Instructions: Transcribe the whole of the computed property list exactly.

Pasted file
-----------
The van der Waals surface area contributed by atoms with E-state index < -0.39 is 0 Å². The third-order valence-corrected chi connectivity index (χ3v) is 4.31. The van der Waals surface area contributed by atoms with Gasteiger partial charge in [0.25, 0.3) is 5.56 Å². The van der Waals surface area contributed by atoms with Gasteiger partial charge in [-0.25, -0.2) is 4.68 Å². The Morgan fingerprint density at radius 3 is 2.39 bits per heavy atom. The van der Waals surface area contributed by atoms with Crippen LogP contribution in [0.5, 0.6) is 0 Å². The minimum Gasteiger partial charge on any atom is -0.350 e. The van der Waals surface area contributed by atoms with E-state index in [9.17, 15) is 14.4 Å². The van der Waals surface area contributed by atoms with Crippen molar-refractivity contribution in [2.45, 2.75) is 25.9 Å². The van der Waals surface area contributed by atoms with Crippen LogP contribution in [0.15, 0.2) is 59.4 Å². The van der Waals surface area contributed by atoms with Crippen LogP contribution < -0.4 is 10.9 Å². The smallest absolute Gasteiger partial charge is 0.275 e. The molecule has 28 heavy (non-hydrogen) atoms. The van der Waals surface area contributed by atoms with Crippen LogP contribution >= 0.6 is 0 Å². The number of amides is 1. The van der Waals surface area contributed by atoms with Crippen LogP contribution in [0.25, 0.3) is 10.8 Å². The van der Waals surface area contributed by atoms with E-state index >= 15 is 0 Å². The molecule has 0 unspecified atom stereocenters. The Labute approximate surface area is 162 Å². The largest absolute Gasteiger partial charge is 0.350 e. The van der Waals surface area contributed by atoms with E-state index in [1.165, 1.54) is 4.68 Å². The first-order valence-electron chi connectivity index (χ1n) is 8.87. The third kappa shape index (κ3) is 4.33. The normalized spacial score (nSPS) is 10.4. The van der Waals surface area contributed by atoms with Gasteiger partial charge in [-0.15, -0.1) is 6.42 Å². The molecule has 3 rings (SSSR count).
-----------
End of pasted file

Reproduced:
The van der Waals surface area contributed by atoms with E-state index < -0.39 is 0 Å². The third-order valence-corrected chi connectivity index (χ3v) is 4.31. The van der Waals surface area contributed by atoms with Gasteiger partial charge in [0.25, 0.3) is 5.56 Å². The van der Waals surface area contributed by atoms with Gasteiger partial charge in [-0.25, -0.2) is 4.68 Å². The Morgan fingerprint density at radius 3 is 2.39 bits per heavy atom. The van der Waals surface area contributed by atoms with Crippen LogP contribution in [0.5, 0.6) is 0 Å². The minimum Gasteiger partial charge on any atom is -0.350 e. The van der Waals surface area contributed by atoms with E-state index in [9.17, 15) is 14.4 Å². The van der Waals surface area contributed by atoms with Crippen molar-refractivity contribution in [2.45, 2.75) is 25.9 Å². The van der Waals surface area contributed by atoms with Crippen LogP contribution in [0.15, 0.2) is 59.4 Å². The van der Waals surface area contributed by atoms with Crippen LogP contribution < -0.4 is 10.9 Å². The smallest absolute Gasteiger partial charge is 0.275 e. The molecule has 28 heavy (non-hydrogen) atoms. The van der Waals surface area contributed by atoms with Crippen LogP contribution >= 0.6 is 0 Å². The number of amides is 1. The van der Waals surface area contributed by atoms with Crippen LogP contribution in [0.25, 0.3) is 10.8 Å². The van der Waals surface area contributed by atoms with E-state index >= 15 is 0 Å². The molecule has 0 unspecified atom stereocenters. The Labute approximate surface area is 162 Å². The largest absolute Gasteiger partial charge is 0.350 e. The van der Waals surface area contributed by atoms with E-state index in [1.165, 1.54) is 4.68 Å². The first-order valence-electron chi connectivity index (χ1n) is 8.87. The third kappa shape index (κ3) is 4.33. The normalized spacial score (nSPS) is 10.4. The van der Waals surface area contributed by atoms with Gasteiger partial charge in [-0.15, -0.1) is 6.42 Å². The molecule has 3 rings (SSSR count).